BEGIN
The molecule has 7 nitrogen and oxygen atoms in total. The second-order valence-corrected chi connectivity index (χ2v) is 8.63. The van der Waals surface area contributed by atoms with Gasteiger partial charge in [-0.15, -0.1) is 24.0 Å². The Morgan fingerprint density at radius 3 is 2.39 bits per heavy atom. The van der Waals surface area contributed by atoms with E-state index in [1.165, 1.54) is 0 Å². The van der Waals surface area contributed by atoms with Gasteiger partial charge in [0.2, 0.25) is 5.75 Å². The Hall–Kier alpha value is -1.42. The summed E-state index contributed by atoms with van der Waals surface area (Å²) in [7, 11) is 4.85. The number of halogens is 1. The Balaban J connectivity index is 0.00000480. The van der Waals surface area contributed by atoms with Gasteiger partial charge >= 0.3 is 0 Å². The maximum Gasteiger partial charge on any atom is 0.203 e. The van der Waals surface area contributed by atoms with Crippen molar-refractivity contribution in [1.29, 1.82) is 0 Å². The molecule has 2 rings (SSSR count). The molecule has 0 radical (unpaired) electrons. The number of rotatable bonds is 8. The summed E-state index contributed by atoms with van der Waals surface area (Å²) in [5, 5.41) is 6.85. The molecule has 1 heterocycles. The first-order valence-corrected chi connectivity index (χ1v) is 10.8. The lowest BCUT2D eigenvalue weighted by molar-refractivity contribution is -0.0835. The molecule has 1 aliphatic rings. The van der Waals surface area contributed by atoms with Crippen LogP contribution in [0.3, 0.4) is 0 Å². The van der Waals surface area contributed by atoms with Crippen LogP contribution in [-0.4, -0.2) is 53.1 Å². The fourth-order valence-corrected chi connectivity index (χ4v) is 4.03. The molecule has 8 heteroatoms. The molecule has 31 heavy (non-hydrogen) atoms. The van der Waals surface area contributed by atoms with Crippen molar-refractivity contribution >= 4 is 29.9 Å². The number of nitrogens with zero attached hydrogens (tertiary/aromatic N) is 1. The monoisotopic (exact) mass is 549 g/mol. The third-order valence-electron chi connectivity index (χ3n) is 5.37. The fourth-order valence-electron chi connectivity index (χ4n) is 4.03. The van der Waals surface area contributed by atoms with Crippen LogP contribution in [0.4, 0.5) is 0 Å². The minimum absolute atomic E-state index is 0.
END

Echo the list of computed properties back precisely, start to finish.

The molecule has 7 nitrogen and oxygen atoms in total. The second-order valence-corrected chi connectivity index (χ2v) is 8.63. The van der Waals surface area contributed by atoms with Gasteiger partial charge in [-0.15, -0.1) is 24.0 Å². The Morgan fingerprint density at radius 3 is 2.39 bits per heavy atom. The van der Waals surface area contributed by atoms with E-state index in [1.165, 1.54) is 0 Å². The van der Waals surface area contributed by atoms with Gasteiger partial charge in [0.2, 0.25) is 5.75 Å². The Hall–Kier alpha value is -1.42. The summed E-state index contributed by atoms with van der Waals surface area (Å²) in [7, 11) is 4.85. The number of halogens is 1. The Balaban J connectivity index is 0.00000480. The van der Waals surface area contributed by atoms with Gasteiger partial charge >= 0.3 is 0 Å². The maximum Gasteiger partial charge on any atom is 0.203 e. The van der Waals surface area contributed by atoms with Crippen molar-refractivity contribution in [1.29, 1.82) is 0 Å². The molecule has 2 rings (SSSR count). The molecule has 0 radical (unpaired) electrons. The number of rotatable bonds is 8. The summed E-state index contributed by atoms with van der Waals surface area (Å²) in [5, 5.41) is 6.85. The molecule has 1 heterocycles. The first-order valence-corrected chi connectivity index (χ1v) is 10.8. The lowest BCUT2D eigenvalue weighted by molar-refractivity contribution is -0.0835. The molecule has 1 aliphatic rings. The van der Waals surface area contributed by atoms with Crippen LogP contribution in [0.3, 0.4) is 0 Å². The van der Waals surface area contributed by atoms with Crippen LogP contribution in [-0.4, -0.2) is 53.1 Å². The fourth-order valence-corrected chi connectivity index (χ4v) is 4.03. The molecule has 8 heteroatoms. The molecule has 31 heavy (non-hydrogen) atoms. The van der Waals surface area contributed by atoms with Crippen molar-refractivity contribution >= 4 is 29.9 Å². The number of nitrogens with zero attached hydrogens (tertiary/aromatic N) is 1. The monoisotopic (exact) mass is 549 g/mol. The third-order valence-electron chi connectivity index (χ3n) is 5.37. The fourth-order valence-electron chi connectivity index (χ4n) is 4.03. The van der Waals surface area contributed by atoms with Crippen LogP contribution in [0.4, 0.5) is 0 Å². The minimum absolute atomic E-state index is 0.